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How do we choose this function?

evinda

Well-known member
MHB Site Helper
Apr 13, 2013
3,844
Hello!!! (Wave)

I am looking at the following exercise:

Find the solution $u(t,x)$ of the problem

$$u_t-u_{xx}=2 \sin{x} \cos{x}+ 3\left( 1-\frac{x}{\pi}\right)t^2, t>0, x \in (0,\pi) \\ u(0,x)=3 \sin{x}, x \in (0,\pi) \\ u(t,0)=t^3, u(t, \pi)=0, t>0$$

At the suggested solution, it is stated that the boundaries are non-zero, so we want to set them equal to $0$.

We set $v=u-\left( 1-\frac{x}{\pi}\right) t^3-\frac{x}{\pi} \cdot 0 \Rightarrow v=u-t^3+t^3 \frac{x}{\pi}$.

Could you explain to me why we take this $v$? Is there a formula that we use that enables us to solve the problem? 🧐
 

Klaas van Aarsen

MHB Seeker
Staff member
Mar 5, 2012
9,734
At the suggested solution, it is stated that the boundaries are non-zero, so we want to set them equal to $0$.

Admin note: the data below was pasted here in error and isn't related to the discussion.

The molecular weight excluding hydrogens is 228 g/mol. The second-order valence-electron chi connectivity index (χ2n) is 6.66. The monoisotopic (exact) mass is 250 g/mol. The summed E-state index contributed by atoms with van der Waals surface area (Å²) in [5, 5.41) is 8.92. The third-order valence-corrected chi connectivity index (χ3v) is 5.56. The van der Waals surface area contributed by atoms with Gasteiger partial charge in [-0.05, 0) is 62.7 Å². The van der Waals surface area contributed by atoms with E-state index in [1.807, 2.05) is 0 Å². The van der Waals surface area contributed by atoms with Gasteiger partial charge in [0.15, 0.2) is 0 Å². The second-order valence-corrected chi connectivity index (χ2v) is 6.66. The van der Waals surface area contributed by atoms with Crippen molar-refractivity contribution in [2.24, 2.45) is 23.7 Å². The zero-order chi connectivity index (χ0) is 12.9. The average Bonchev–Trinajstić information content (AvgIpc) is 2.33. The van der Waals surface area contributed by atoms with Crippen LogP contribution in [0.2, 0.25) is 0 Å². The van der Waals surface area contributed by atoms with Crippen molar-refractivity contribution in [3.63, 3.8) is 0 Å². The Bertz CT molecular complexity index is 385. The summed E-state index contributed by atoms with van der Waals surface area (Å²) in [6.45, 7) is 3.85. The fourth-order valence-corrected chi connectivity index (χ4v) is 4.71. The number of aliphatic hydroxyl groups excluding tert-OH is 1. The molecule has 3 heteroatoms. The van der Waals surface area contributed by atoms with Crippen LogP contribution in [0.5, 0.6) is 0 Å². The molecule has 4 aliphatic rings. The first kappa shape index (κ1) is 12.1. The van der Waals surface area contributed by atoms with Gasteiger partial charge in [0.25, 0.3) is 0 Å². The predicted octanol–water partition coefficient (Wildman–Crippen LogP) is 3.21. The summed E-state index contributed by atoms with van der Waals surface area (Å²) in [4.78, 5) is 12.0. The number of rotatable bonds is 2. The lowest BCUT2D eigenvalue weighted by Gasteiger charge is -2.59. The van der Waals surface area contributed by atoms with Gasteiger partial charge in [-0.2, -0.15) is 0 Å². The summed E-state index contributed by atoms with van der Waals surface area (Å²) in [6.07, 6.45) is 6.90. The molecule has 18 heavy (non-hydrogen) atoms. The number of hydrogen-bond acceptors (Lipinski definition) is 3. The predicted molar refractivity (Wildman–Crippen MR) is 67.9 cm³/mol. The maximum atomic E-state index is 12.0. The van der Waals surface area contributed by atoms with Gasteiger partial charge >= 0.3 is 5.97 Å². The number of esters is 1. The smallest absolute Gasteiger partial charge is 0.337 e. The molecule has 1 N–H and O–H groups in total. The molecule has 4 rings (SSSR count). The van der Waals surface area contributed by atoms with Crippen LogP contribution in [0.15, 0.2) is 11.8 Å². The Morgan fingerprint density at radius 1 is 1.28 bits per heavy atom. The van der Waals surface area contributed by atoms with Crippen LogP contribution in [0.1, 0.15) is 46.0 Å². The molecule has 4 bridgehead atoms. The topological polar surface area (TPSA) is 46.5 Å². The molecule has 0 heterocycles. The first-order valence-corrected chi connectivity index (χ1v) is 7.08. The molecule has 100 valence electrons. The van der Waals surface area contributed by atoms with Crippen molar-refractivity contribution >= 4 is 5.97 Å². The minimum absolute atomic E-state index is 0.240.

We set $v=u-\left( 1-\frac{x}{\pi}\right) t^3-\frac{x}{\pi} \cdot 0 \Rightarrow v=u-t^3+t^3 \frac{x}{\pi}$.

Could you explain to me why we take this $v$? Is there a formula that we use that enables us to solve the problem?
Hey evinda !!

$v$ is selected so that $v(t,0)=0$ and $v(t,\pi)=0$ to simplify the problem.
Then, if we can find a solution for $v$, we can also find a solution for $u$. 🤔

We can achieve that if we pick $v(t,0)=u(t,0)-t^3$ and $v(t,\pi)=u(t,0)-0$.
Now we still need to introduce $x$ such that both conditions are satisfied.
To do so, we pick $v(t,x)=u(t,x)-A(x)\cdot t^3-B(x)\cdot 0$, where $A(x), B(x)$ are functions of $x$ such that $A(0)=1$ and $A(\pi)=0$, and $B(0)=0$ and $B(\pi)=1$.
Simplest $A$ and $B$ are the linear functions $A(x)=1-\frac x\pi$ respectively $B(x)=\frac x\pi$.
Substitute to find $v(t,x)=u(t,x)-\left(1-\frac x\pi\right)\cdot t^3-\frac x\pi\cdot 0$. 🤔
 

Country Boy

Well-known member
MHB Math Helper
Jan 30, 2018
881
In particular, if we have boundary conditions, u(0, t)= 0 and u(L, t)= 0 we can use a "Fourier sine series", $\sum_{n=0}^\infty A_n(t) sin(\frac{n\pi}{L}x)$ rather that the more general (and harder) "Fourier series" with both sine and cosine.